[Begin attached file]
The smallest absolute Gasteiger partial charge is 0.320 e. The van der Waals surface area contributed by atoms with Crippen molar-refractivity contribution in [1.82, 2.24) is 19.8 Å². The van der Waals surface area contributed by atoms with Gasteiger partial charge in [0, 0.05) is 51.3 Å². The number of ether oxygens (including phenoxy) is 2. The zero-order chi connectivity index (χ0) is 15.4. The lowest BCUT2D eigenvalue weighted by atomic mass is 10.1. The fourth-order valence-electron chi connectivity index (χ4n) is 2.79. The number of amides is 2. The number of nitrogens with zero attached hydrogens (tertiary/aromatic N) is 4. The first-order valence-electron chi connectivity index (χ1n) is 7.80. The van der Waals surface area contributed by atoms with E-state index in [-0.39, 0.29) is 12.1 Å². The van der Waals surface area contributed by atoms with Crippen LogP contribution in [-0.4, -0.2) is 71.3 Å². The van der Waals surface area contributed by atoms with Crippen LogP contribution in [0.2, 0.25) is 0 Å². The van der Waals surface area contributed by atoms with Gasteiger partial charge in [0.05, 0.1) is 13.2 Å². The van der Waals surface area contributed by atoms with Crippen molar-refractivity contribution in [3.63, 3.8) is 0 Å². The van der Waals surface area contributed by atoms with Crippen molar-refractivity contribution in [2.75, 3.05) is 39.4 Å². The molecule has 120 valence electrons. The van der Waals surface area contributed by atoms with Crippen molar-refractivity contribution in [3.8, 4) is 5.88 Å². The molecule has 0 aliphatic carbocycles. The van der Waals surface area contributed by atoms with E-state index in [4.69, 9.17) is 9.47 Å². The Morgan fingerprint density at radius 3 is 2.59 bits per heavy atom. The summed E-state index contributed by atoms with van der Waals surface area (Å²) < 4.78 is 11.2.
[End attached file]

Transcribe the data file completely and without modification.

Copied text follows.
The smallest absolute Gasteiger partial charge is 0.320 e. The van der Waals surface area contributed by atoms with Crippen molar-refractivity contribution in [1.82, 2.24) is 19.8 Å². The van der Waals surface area contributed by atoms with Gasteiger partial charge in [0, 0.05) is 51.3 Å². The number of ether oxygens (including phenoxy) is 2. The zero-order chi connectivity index (χ0) is 15.4. The lowest BCUT2D eigenvalue weighted by atomic mass is 10.1. The fourth-order valence-electron chi connectivity index (χ4n) is 2.79. The number of amides is 2. The number of nitrogens with zero attached hydrogens (tertiary/aromatic N) is 4. The first-order valence-electron chi connectivity index (χ1n) is 7.80. The van der Waals surface area contributed by atoms with E-state index in [-0.39, 0.29) is 12.1 Å². The van der Waals surface area contributed by atoms with Crippen LogP contribution in [-0.4, -0.2) is 71.3 Å². The van der Waals surface area contributed by atoms with Crippen LogP contribution in [0.2, 0.25) is 0 Å². The van der Waals surface area contributed by atoms with Gasteiger partial charge in [0.05, 0.1) is 13.2 Å². The van der Waals surface area contributed by atoms with Crippen molar-refractivity contribution in [3.63, 3.8) is 0 Å². The van der Waals surface area contributed by atoms with Crippen molar-refractivity contribution in [2.75, 3.05) is 39.4 Å². The molecule has 120 valence electrons. The van der Waals surface area contributed by atoms with Crippen molar-refractivity contribution in [3.8, 4) is 5.88 Å². The molecule has 0 aliphatic carbocycles. The van der Waals surface area contributed by atoms with E-state index in [4.69, 9.17) is 9.47 Å². The Morgan fingerprint density at radius 3 is 2.59 bits per heavy atom. The summed E-state index contributed by atoms with van der Waals surface area (Å²) < 4.78 is 11.2.